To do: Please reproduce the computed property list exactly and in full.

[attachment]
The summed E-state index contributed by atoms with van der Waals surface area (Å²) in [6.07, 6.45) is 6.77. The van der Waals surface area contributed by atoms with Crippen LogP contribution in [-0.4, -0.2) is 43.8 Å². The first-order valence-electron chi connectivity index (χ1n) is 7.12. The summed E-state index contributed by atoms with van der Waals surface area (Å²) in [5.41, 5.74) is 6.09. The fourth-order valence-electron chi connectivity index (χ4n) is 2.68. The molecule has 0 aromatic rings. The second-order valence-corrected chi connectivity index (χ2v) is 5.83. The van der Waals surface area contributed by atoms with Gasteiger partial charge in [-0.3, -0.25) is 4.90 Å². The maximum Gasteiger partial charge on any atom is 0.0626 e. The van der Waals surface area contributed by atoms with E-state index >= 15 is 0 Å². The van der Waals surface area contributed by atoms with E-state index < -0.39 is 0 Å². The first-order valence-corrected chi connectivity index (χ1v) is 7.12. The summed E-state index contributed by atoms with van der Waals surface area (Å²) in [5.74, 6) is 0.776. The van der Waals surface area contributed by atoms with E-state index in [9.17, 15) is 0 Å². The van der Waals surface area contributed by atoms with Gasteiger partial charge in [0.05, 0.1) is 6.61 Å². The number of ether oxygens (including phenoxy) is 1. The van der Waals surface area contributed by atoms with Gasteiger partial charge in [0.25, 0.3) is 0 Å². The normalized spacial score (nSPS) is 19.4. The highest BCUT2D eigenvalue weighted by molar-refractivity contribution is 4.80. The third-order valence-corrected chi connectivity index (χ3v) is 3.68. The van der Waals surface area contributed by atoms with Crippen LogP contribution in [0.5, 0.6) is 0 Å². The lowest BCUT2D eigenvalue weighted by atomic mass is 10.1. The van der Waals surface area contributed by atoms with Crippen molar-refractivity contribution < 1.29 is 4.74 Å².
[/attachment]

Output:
The summed E-state index contributed by atoms with van der Waals surface area (Å²) in [6.07, 6.45) is 6.77. The van der Waals surface area contributed by atoms with Crippen LogP contribution in [-0.4, -0.2) is 43.8 Å². The first-order valence-electron chi connectivity index (χ1n) is 7.12. The summed E-state index contributed by atoms with van der Waals surface area (Å²) in [5.41, 5.74) is 6.09. The fourth-order valence-electron chi connectivity index (χ4n) is 2.68. The molecule has 0 aromatic rings. The second-order valence-corrected chi connectivity index (χ2v) is 5.83. The van der Waals surface area contributed by atoms with Gasteiger partial charge in [-0.3, -0.25) is 4.90 Å². The maximum Gasteiger partial charge on any atom is 0.0626 e. The van der Waals surface area contributed by atoms with E-state index >= 15 is 0 Å². The van der Waals surface area contributed by atoms with E-state index < -0.39 is 0 Å². The first-order valence-corrected chi connectivity index (χ1v) is 7.12. The summed E-state index contributed by atoms with van der Waals surface area (Å²) in [5.74, 6) is 0.776. The van der Waals surface area contributed by atoms with E-state index in [9.17, 15) is 0 Å². The van der Waals surface area contributed by atoms with Gasteiger partial charge in [0.05, 0.1) is 6.61 Å². The number of ether oxygens (including phenoxy) is 1. The van der Waals surface area contributed by atoms with Gasteiger partial charge in [0.25, 0.3) is 0 Å². The normalized spacial score (nSPS) is 19.4. The highest BCUT2D eigenvalue weighted by molar-refractivity contribution is 4.80. The third-order valence-corrected chi connectivity index (χ3v) is 3.68. The van der Waals surface area contributed by atoms with Crippen LogP contribution in [0.5, 0.6) is 0 Å². The lowest BCUT2D eigenvalue weighted by atomic mass is 10.1. The van der Waals surface area contributed by atoms with Crippen molar-refractivity contribution < 1.29 is 4.74 Å².